You may have heard about the increasing use in schools of data walls on which teachers often post children’s names along with their test scores and other academic information that too often humiliates kids who don’t do well and violate federal student privacy laws. But have you heard about “platooning?” In this post three education academics from the University of New Hampshire look at both trends. They are Associate Professor Joe Onosko, Professor Paula Salvio and Clio Stearns, a former elementary school teacher and current doctoral student.
By Joe Onosko, Paula Salvio and Clio Stearns
The relentless pressure of high-stakes testing in language arts and math — first under No Child Left Behind and now under President Obama’s Race to the Top — keeps driving educational leaders to experiment with new ways to increase scores and emphasize their importance in this “accountability” era. The most recent examples are “data walls” and the “platooning” of students beginning in kindergarten and first grade.
Data walls are becoming one of the latest trends in teacher professional “development’ and can be found in the offices of administrators, faculty workrooms, classrooms, and school hallways. Many data walls use color-coded index cards to publically display individual students’ performance grades in class and on local and state assessments. The performance cards of top scorers are high on the wall, middle performers are at about chest level, while the cards of the lowest performers are near the electrical outlets. The K-2 teachers at the Rea School in Costa Mesa, California, include data from Dynamic Indicators of Basic Early Literacy Skills (known as DIBELS), “Math Facts in a Flash” (a computer-based math program), and district and grade level benchmark assessment scores in language arts and math. More and more schools are beginning to place their data walls in public view and some are including students’ names despite the obvious violation of the Family Educational Rights and Privacy Act (known as FERPA).
Given the obsession with assessment measures in public schools, it’s not surprising that mastering the ‘art’ of data walls is becoming a preoccupation of teachers. Blogs and other popular resource magazines encourage teachers to create student data cards that can be easily moved to reflect new assessment data in each child’s ‘dynamic’ race-to-the-top (of the wall). Reform ‘experts’ and administrators who advocate ‘making data public’ offer no research support for this practice and mistakenly believe that a scoreboard style visual will motivate teachers and students. Nearly as disturbing, is the growing trend among teachers to proudly post their data walls on pinterest. Note that this website advertises itself as “a tool for collecting and organizing things you love.” Is this what we want our elementary teachers to love? Is this really how taxpayers want their teachers to be spending their professional time?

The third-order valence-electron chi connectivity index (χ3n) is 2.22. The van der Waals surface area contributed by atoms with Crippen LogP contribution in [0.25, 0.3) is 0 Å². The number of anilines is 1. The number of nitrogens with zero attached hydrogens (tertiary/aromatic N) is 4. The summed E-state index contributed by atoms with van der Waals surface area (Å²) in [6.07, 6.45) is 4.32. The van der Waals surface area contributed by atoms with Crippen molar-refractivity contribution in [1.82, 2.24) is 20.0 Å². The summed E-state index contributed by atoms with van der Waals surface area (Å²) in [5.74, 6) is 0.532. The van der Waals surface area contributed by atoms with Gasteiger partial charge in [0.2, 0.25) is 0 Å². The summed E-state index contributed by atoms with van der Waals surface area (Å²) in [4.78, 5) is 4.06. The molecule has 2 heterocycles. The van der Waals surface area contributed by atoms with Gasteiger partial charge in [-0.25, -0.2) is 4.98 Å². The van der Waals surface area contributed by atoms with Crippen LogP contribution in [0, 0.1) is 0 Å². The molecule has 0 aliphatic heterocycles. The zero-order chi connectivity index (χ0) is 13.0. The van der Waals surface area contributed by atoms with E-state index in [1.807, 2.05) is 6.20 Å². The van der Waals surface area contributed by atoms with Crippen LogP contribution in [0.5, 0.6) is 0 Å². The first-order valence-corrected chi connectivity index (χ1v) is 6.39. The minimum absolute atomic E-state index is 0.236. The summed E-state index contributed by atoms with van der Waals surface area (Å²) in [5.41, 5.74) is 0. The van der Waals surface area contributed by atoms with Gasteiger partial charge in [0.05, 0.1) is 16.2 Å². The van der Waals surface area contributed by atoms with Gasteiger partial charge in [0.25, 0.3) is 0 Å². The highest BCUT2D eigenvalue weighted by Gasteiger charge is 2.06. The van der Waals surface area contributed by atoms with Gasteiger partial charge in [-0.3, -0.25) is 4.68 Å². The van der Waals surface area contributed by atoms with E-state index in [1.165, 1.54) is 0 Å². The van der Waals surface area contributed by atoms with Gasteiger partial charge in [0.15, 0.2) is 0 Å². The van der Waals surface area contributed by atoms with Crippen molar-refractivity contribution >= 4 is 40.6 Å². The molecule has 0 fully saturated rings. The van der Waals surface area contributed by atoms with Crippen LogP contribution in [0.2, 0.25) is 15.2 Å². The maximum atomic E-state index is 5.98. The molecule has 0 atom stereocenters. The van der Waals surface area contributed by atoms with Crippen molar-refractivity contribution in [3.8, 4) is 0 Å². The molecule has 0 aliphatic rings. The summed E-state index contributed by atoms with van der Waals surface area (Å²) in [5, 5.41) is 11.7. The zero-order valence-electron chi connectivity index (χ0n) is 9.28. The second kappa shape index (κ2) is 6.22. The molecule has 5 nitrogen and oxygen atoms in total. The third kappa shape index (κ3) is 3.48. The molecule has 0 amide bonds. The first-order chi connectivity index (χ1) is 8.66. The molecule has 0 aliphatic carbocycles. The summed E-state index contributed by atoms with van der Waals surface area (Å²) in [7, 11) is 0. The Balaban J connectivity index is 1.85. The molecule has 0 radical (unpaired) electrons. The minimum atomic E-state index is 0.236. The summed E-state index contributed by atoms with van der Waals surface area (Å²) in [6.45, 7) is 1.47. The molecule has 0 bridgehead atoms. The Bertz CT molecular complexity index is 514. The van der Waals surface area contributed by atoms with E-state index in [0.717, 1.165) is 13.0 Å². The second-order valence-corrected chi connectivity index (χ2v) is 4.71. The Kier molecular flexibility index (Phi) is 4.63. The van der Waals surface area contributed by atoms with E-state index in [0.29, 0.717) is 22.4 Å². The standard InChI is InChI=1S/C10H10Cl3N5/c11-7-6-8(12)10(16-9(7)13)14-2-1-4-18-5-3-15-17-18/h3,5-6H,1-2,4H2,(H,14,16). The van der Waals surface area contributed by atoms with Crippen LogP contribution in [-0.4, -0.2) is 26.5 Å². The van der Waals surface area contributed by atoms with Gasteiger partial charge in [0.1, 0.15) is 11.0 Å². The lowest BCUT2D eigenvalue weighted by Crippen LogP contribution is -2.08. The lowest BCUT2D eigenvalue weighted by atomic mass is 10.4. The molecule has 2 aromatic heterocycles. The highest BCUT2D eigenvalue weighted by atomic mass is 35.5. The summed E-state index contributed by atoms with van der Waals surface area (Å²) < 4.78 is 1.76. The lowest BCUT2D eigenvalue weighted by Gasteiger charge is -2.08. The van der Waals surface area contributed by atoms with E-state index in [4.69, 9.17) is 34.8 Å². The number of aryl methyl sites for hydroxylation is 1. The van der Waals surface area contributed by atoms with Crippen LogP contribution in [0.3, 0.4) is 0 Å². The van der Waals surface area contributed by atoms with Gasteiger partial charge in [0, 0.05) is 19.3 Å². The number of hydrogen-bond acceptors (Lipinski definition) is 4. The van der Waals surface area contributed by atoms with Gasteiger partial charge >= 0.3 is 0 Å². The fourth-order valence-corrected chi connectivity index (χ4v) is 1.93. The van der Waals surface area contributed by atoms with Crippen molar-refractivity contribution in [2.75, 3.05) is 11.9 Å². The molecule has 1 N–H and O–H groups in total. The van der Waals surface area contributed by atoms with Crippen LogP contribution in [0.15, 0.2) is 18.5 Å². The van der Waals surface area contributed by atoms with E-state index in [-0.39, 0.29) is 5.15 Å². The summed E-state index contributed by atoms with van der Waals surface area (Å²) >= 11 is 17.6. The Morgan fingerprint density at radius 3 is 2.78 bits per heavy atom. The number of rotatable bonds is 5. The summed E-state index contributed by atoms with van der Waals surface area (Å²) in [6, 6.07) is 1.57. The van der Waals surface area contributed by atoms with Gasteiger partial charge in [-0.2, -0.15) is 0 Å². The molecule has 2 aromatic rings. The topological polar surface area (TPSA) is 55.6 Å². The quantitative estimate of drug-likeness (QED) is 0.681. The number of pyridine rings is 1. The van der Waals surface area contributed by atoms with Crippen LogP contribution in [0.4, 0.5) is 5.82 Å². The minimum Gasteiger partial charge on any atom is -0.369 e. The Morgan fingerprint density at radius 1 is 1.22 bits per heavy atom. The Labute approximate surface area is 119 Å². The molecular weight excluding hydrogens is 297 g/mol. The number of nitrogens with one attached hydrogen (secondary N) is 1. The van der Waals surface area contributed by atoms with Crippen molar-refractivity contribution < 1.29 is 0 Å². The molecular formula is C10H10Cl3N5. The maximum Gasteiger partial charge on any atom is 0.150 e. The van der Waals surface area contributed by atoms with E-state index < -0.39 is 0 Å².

Many educators and concerned citizens see data walls as a reprehensible way to shame and humiliate children, and not all communities are willing to comply. Agustin Morales, an English teacher at Maurice A. Donahue Elementary School in Holyoke, Massachusetts, opposes data walls along with many colleagues in his district, citing them as a cruel way to put students’ vulnerabilities on display in a high stakes testing climate, or, what teacher educator Barbara Madeloni describes as “predatory educational reform.”
Another elementary school “‘innovation” that prioritizes test scores over children is “platooning,” which ends the long-standing primary grade practice of homerooms where a teacher works with the same group of students throughout the year in all of the major subject areas. Instead, each group of students, or “platoon,” moves every 45 minutes or so to a different classroom to receive instruction from a “teacher specialist” in math, language arts, social studies, science, music, art and physical education. Under platooning, even teachers of our youngest schoolchildren are no longer charged with knowing, caring for, and understanding the nuances of their students; instead, teachers deliver specialized content that students are expected to absorb in discrete, ever more hurried periods of time. Ironically, 30 minutes of each school day is lost during these many hallway transitions.